How much of public investment represent European cohesion funds: a situation at EU level with Romania in the list
One of the major struggles regarding the next EU Multiannual Financial Framework refers to the level of cohesion funds to be allocated to member countries… Mai mult›
The yield of long-term Romanian government bonds was 4.28% in January 2020, according to Eurostat data. That is well above all the other states of… Mai mult›
Reversed trend in mutual funds: Romanians invested more money than they withdrew. They look for funds with government bonds
Net subscriptions in Romanian mutual funds (the difference between invested and withdrawn amounts) became again positive in 2019 after they had been negative in 2018.… Mai mult›
Romgaz (SNG) announced the start of production in the deep area of Caragele deposit (Buzau), the biggest discovered in the last 30 years and one… Mai mult›
Romania managed again to stand out at the EU level by recording the highest level of the public deficit in the third quarter of 2019,… Mai mult›
Sovereign Investment Fund might postpone Romania’s transition from frontier market to emerging market status
de Adrian N Ionescu 14.8.2017
The draft law on the establishment of the Sovereign Development and Investment Fund (FSDI) provides for its exemption from the application of the laws on accelerating privatization, which also included the method of listing on the Bucharest Stock Exchange (BSE) of companies such as Hidroelectrica, Aeroporturi Bucuresti, Maritime Ports Administration and others.
Meanwhile, these companies have been included in the portfolio project of FSDI, the colossus through which the state will manage the 27 stakes it could hold in as many companies, according to an officially unconfirmed portfolio project.
“FSDI transferring shares or other assets from its ownership or owned by the companies in which the FSDI holds capital is not subject to the provisions of Government Emergency Ordinance 88/1997 on the privatization of companies, as subsequently amended and supplemented, neither to the provisions of the Law 137/2002 on some measures for accelerating privatization, as subsequently amended and supplemented“- says the draft law on the establishment of FSDI, Article 7.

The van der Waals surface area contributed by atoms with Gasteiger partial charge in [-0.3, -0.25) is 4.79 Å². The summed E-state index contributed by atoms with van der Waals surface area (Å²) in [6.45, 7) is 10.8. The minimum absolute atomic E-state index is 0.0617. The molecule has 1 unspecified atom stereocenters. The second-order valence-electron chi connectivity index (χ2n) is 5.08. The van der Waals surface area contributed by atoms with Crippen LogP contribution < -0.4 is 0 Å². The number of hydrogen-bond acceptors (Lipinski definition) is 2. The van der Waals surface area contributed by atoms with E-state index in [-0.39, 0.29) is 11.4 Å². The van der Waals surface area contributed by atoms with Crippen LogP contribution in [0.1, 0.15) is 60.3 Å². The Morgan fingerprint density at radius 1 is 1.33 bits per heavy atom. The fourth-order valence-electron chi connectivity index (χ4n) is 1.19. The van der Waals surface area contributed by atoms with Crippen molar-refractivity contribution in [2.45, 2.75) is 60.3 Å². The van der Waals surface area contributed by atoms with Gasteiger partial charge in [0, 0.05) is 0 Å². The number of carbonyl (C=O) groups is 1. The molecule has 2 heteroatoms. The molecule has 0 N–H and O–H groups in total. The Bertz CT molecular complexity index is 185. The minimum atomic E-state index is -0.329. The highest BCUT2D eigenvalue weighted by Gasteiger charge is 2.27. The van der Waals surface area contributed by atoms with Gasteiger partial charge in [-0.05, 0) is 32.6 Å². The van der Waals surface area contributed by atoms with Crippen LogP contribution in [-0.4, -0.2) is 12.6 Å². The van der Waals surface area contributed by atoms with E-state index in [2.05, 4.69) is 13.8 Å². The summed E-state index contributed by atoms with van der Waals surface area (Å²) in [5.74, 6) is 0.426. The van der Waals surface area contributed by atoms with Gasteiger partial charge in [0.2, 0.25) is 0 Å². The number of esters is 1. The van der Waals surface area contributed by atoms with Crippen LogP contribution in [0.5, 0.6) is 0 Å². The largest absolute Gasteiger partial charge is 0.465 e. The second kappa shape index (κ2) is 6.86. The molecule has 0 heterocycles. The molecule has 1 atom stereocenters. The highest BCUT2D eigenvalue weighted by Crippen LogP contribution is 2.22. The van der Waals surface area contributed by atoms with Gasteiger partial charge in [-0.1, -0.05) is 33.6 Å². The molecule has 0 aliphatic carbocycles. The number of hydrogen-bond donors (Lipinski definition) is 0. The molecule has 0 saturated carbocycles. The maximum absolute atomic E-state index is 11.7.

Neither the draft law on the FSDI’s establishment nor the articles of association mention anything about the stock exchange.
And giving up the listing of Hidroelectrica would block one of the steps that Romania hopes to make, year after year, to attract massive investments: it would delay indefinitely the promotion of the Romanian capital market from the frontier market to the emerging market status. (details of the transition to emerging market status – with the related benefits – here-link). Both the BSE and the investors bet on the contribution that the company’s presence in the stock market would have in meeting a key promotion criterion: market liquidity.
Hidroelectrica is to be listed, though, according to recent statements by Minister Toma Petcu, made in the midst of a change of leadership disputed by the company’s second largest shareholder, Fondul Proprietatea.
“We will adopt as soon as possible a government decision amending one thing: the percentage to be listed. We will not change the method, only the percentage to be listed will be changed, in the sense that from 15%, the percentage that the Romanian state intends to list, we only want 10%, to see how it works on the market, how Hidroelectrica behaves as a listed company and have the possibility at some point chosen by the state to list the remaining 5%, to maximize the money obtained from this listing,” said Toma Petcu.